As a Sherlock Holmes fan, I was justifiably scared about watching the movie based on what the trailer promised (at least, that’s how I am justifying me watching the movie so late). Then again, as a fan, I could hardly stay away from the movie, can I?
The storyline is enough to give anyone who likes the books a long pause: Holmes and Watson have just finished up a case, quite similar to Jack the Ripper without naming that name. The culprit is caught and sentenced to death by hanging. Fortunately (since this is Holmes), to break the ennui, an old flame comes back in his life, with a missing person case for him.
At the same time, the rumours are doing rounds that the murderer is back from the grave. Now Holmes has to foil the far-reaching plot of the wily murderer who has supernatural powers and his even wilier new companion, with the help of faithful Watson.
At first glance, this is a Holmes completely different than anything we have read before. Gone is the sophisticated, dignified Victorian Gentleman (he comes from minor nobility, after all). And even more damning, this is not the emotionless, calculating machine we read about, but a man who feels jealous when Watson decides to get married. What would be the last straw for the devoted Holmes fan is the heavy supernatural tone of the plotline.
His and Irene Adler’s interaction has the undertones of familiarity, as if they have known each other for a long time. And his actions and banter sometimes make you feel like this is Tony Stark playing at being Sherlock Holmes (What is that scene in the hotel with the maid doing in a Holmes movie?).
But at some point into the movie, you start to enjoy the same banter and friendly friction between the Holmes-Watson team (Watson is bigger contributor to this team than the books). Holmes is accurate in many places, with no deerstalker hat and a period-appropriate pipe, the shooting gallery in his room and chemical experiments. So is the ambience of the late 19th-early 20th century London.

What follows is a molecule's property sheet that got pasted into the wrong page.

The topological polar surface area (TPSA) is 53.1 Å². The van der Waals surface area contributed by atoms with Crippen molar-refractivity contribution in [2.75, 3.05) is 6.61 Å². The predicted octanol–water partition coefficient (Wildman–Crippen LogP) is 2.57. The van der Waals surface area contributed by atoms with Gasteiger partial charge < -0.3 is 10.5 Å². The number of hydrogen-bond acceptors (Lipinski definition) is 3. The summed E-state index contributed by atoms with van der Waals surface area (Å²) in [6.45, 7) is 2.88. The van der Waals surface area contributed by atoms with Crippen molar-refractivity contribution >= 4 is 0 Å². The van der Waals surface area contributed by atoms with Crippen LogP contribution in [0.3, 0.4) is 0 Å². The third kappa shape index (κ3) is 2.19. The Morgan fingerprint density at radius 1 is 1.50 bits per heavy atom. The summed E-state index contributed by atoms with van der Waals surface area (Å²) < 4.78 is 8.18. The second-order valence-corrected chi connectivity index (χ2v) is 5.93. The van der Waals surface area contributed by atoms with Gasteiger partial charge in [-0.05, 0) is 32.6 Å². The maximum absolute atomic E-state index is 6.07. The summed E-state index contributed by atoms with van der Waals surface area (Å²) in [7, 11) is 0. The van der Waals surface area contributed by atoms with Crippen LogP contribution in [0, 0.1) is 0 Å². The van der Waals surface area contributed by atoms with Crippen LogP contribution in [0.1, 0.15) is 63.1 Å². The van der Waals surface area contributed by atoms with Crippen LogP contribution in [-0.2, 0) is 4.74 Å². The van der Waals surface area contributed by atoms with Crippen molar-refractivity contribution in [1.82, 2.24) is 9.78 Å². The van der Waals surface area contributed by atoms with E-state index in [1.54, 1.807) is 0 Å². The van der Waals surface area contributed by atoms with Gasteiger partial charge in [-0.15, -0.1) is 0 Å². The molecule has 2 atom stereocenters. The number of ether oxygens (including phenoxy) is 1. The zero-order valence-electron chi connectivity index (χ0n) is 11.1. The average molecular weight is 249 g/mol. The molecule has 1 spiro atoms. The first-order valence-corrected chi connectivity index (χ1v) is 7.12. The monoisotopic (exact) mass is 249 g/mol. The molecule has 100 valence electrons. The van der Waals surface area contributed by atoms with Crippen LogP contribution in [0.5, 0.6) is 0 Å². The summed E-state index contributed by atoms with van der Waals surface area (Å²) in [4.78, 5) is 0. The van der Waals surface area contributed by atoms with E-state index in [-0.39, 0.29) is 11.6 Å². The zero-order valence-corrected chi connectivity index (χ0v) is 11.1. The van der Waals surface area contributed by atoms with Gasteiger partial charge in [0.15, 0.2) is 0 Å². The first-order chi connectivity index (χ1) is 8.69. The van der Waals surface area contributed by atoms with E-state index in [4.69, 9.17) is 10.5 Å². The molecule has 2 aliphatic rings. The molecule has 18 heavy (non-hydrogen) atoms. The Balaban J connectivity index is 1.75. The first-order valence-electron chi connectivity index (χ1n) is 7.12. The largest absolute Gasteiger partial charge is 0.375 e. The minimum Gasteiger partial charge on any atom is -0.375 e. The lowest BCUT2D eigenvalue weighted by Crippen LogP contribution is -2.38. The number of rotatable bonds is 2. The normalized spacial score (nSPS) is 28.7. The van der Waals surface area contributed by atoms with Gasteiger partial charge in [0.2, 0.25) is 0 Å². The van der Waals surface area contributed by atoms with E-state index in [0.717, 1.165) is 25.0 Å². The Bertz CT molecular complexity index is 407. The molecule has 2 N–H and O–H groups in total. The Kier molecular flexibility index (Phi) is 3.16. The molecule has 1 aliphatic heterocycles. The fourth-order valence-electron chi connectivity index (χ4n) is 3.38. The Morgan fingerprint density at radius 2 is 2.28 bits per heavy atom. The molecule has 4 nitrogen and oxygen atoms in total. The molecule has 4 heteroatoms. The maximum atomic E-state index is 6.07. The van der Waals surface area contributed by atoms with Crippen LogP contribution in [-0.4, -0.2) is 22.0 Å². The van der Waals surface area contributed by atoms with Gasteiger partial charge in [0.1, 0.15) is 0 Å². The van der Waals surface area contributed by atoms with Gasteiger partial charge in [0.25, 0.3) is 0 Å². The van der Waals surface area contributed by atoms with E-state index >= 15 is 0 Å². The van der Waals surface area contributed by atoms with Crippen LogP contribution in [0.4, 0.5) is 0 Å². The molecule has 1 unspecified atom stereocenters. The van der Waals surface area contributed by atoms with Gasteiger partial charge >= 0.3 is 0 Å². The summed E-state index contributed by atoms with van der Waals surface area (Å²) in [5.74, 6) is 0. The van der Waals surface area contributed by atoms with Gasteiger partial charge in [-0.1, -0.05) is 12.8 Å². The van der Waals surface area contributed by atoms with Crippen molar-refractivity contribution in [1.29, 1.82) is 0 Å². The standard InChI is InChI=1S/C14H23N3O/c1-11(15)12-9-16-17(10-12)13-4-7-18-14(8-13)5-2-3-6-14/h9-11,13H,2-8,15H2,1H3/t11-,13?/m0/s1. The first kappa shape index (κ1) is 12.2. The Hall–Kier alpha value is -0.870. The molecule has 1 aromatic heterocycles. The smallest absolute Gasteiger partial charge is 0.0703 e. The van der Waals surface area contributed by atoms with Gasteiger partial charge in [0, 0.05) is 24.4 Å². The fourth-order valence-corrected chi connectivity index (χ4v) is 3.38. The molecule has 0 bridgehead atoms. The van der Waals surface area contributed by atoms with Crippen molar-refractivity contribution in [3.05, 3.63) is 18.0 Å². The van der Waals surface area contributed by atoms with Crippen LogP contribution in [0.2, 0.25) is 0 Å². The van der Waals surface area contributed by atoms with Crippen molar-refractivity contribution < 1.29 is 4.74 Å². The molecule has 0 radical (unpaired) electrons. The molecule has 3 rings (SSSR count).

Irene Adler has necessarily been absent from Holmes stories, in keeping with the Holmes’ character. But if this series continues with next movies, the love-hate relationship between Irene and Holmes, which is so evident in this movie, would be a thing to look forward to. So would be Prof. Moriarty coming out of the shadows.
And may I please mention the soundtrack? Perhaps this is the first mention of a music/soundtrack of any movie on my blogs, which just shows you how much I liked it.
The biggest selling point for me in the movie was the sequences showing the thought process of Holmes, because if you read mystery beyond a certain point, you know what fun it is to follow how the detective connects the dots and makes the lines into a whole picture. I still don’t get why they didn’t took one of those and made it into a trailer.
As a converted non-canon Holmes fan, I will say this: imagine this to be an alternate universe Holmes and you will definitely enjoy the movie.
P.S. Do you wonder what this review is doing on a book blog? Well, the movie is based on a literary character (however remotely), I am a Holmes fan if you haven’t figured it out yet, and this is my blog. So there…
Quote of the Day:
Irene Adler: Why are you always so suspicious?
Sherlock Holmes: Should I answer chronologically or alphabetically?